Arriving in Uganda is an assault on the senses: the smell
of warm rain on red earth; the bright greens of the bush;
the startling colours of the women’s wrappers; the
different tastes and textures of posho, the maize staple,
and mtoke, made from green bananas. Even the air has a different
quality — more luminous somehow.
I land at Arua airport in northern Uganda, having
flown for two hours on a six-seater plane. Bad timing, it
turns out, as a Ugandan rebel group arrives from Sudan on
the same day with the aim of destabilising the area prior
to the elections. They hijack trucks belonging to relief workers,
lay landmines and sow terror in their wake.
They also completely stymie my well-laid travel
plans. I had intended to go straight to Ikafe, a Sudanese
refugee settlement where I was to spend three weeks. But now
I am trapped in Arua, two hours’ drive away from Ikafe,
for four days while the situation temporarily calms down and
the roads are “cleared” of land-mines by the army.
(I get the impression this was by driving up and down hoping
they are not going to be blown up.)
Finally given permission to go. An Italian aid worker had
his foot blown off yesterday when his car hit a landmine on
one road, so we take another route. I thank God for the fact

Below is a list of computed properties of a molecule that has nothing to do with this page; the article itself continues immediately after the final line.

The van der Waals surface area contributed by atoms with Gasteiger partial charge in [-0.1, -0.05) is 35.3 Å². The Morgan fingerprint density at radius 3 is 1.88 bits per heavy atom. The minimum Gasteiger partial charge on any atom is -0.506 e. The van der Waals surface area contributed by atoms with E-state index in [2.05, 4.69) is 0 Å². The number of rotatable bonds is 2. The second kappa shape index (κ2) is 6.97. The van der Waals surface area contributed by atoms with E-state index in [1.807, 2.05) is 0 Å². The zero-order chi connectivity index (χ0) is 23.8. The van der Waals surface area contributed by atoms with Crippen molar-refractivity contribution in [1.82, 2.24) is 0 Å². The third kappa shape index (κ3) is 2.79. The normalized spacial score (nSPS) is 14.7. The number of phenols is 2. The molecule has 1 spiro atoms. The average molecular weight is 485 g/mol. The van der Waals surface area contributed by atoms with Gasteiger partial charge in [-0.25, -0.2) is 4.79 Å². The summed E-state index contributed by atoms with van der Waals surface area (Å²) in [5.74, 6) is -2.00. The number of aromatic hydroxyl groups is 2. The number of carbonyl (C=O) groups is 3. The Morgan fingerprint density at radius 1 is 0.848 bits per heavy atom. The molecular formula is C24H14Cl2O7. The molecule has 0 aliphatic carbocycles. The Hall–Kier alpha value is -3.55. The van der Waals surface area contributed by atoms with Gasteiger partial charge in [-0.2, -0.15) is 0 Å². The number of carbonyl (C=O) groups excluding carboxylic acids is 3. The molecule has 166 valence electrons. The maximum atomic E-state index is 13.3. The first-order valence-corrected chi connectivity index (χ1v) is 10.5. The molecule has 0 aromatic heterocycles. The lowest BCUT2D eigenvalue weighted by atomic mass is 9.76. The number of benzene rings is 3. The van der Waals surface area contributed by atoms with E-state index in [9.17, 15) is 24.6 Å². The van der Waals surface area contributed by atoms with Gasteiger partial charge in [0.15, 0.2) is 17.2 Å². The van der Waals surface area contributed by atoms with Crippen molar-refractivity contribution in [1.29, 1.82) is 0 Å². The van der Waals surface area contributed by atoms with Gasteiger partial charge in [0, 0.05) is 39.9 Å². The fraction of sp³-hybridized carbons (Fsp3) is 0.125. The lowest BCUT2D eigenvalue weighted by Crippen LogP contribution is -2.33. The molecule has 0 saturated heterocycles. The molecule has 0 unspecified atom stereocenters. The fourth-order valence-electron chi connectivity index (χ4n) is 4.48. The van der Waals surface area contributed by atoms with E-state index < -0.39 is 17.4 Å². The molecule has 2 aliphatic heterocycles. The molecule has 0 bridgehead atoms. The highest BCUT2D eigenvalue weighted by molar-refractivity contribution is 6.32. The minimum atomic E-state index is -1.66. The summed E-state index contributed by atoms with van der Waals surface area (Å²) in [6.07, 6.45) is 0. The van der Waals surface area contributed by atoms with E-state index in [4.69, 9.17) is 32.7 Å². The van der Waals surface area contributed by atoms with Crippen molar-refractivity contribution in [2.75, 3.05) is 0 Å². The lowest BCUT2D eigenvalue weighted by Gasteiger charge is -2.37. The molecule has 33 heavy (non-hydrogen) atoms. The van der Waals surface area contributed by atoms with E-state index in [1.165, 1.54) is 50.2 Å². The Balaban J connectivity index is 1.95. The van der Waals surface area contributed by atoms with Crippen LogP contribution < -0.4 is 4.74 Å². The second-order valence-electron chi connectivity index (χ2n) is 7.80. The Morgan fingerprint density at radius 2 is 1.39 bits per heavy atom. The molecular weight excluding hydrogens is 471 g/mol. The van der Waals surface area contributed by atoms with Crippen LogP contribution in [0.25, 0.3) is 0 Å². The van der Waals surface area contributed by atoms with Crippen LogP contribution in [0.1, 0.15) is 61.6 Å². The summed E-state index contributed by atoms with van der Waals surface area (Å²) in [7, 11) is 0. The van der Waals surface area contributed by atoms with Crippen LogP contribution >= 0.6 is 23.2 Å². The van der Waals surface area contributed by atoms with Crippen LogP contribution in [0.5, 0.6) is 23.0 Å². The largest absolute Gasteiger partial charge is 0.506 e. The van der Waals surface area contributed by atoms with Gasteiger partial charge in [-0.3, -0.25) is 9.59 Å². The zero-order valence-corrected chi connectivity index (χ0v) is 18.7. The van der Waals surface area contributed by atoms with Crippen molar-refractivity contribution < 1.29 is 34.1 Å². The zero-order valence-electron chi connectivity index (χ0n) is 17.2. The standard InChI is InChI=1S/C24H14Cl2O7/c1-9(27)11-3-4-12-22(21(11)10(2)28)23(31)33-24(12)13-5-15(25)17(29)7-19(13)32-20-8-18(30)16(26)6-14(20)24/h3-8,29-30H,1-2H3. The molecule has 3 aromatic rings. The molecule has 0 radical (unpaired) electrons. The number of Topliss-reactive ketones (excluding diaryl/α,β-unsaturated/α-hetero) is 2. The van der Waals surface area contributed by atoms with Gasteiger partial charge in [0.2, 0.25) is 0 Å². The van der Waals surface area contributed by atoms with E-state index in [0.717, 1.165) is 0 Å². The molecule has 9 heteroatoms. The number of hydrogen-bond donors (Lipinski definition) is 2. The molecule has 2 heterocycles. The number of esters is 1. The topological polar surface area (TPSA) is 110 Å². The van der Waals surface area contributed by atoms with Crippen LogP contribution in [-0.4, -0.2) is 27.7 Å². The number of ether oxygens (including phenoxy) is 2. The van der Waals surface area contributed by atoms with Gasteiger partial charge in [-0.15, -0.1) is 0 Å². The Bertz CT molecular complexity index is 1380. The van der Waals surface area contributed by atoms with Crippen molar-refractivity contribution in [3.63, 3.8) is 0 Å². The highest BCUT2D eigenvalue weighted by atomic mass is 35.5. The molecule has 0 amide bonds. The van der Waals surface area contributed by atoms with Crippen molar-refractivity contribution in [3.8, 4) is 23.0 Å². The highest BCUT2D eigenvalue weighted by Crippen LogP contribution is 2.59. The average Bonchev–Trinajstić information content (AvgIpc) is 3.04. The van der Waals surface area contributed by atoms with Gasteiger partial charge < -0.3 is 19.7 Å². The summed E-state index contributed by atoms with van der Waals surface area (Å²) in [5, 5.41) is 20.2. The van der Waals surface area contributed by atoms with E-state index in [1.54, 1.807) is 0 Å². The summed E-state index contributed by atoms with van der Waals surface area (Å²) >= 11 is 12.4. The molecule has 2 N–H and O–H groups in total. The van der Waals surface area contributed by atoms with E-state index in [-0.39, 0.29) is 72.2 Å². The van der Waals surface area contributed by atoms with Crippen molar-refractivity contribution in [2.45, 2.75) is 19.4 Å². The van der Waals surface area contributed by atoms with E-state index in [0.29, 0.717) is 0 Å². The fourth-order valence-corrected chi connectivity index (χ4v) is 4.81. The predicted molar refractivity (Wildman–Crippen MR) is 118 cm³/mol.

that I spent time in Lebanon during the war there and that
this helps me cope.
When we finally reach Ikafe, there is nothing to mark the
refugee settlement off from the surrounding area; no way of
knowing that this is where one reality ends and another begins.
The road from Arua winds on, red and dusty and full of rocks
and stones. The trees and shrubs are the same lush green.
The thatched round houses in their neatly swept compounds
look no different to a foreign eye from the Ugandan rural
tukuls — though in fact they are.
I don’t know what I had anticipated. Desert? Hungry
faces? Tents? A fence separating the Sudanese refugees from
I have just “bathed”. The “bathroom”
is a structure made of sticks and a bucket of water. You pour
water from a tin drum into a plastic bowl, hang your towel
over the top of the “bathroom” wall to show that
it is occupied, and then use a mug to pour the water over
your body. It doesn’t conform to my idea of a good wash.
I talk to Beatrice, a Ugandan nurse working in Ikafe, about
the differences between life in Africa and life in the West.
“My sister went to Britain on a three-month course,”
she says. “She enjoyed it, and had an interesting time.
But when they asked her if she wanted to stay longer, she
was quite clear that she didn’t.”
“Why?” I ask curiously.
“Because life in your country is just too hectic. You
are always rushing around and you have so little time to sit
and talk; to spend with people.”
I reflect that this is strange, given that in the West we
don’t have to spend much time on basics like food and
drink. I wonder what it would mean to our lives if we had
to collect our water at standpipes or wait for hours for bread.
I am getting used to bathing in the open under the stars,
and now enjoy it more than bathing at home.
The same goes for food. Some of my worries before leaving
had been that I might be taking food away from the refugees
or that the diet would be insufficient and monotonous. For
the refugees this might well be the case, but my meals are